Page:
Data Matters in CX Planning…Until It Doesn't
We Don’t Sleep on Innovation
The first step of customer experience planning should always be data analysis. The slicing and dicing of years and years of complicated data may sound cumbersome, but it’s incredibly valuable. Some of that data is structured and easily quantifiable, such as sales data, CRM, transactional data, and customer demographics. Much of it is unstructured, like website discussion boards or social listening.
Together, the structured and unstructured data gives us the lay of the land by determining the number of different journeys your customers may be on with your brand. Data defines the long-term value of each journey, tying each customer to their revenue stream and allowing us to prioritize the customers who provide the most value or customers whose experiences need the most help.
But we can’t use customer data analysis alone.
How Do We Empower People to Make a Choice?
Tens of millions of Americans struggle with sleep issues. Common in both men and women, poor sleep is linked to chronic conditions like heart disease and diabetes, and negatively affects a range of personal indicators, like reaction time, alertness, and mood. But lack of sleep is also a public health problem: Sleepiness has been linked to an increase in on-the-job accidents and car crashes, among other incidents.
With the escalating interest in the sleep category, and so many manufacturers testing their products and collecting consumer feedback, it is important to continuously refresh the community of sleeplessness sufferers to recruit for qualitative research. Campos recognizes both this market research need and the importance of good sleep, so we decided to create a Sleep Health Consumer Panel comprised of people who, at minimum, have trouble falling asleep and/or staying asleep.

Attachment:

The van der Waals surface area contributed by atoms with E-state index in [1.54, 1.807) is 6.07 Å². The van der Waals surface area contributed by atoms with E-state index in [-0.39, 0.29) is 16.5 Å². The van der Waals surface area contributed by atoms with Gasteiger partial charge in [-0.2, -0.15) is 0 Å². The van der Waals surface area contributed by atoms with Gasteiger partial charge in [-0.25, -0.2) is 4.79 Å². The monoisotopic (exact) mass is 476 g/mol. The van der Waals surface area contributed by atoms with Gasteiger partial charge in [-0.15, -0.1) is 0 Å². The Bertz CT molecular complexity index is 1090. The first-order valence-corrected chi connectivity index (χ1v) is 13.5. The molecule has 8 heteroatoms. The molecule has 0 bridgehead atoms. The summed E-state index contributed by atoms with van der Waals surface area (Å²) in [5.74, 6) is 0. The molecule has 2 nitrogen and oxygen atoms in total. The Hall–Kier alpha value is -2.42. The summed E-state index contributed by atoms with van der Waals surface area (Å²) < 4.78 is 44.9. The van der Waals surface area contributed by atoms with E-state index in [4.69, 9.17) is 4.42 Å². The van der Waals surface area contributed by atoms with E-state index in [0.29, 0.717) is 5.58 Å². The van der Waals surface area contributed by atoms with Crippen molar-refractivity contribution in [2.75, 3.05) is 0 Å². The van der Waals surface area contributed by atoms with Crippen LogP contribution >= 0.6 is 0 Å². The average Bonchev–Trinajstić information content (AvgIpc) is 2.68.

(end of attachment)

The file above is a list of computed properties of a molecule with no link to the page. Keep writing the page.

Vision, Values and Voice: Building Your Brand on a Solid Foundation
For many years, social scientists have been studying what it takes to motivate people to change their behavior—follow a diet, quit smoking, exercise more, save more, etc. Most recently, social scientists have successfully focused on a theory called The Self-Determination Theory.
In the Self-Determination Theory, people are believed to be naturally motivated to learn and to grow. It is the social structures around people that determine whether this natural motivation will be supported or thwarted. At its core, there are three innate needs that must be met in order to promote self-determination.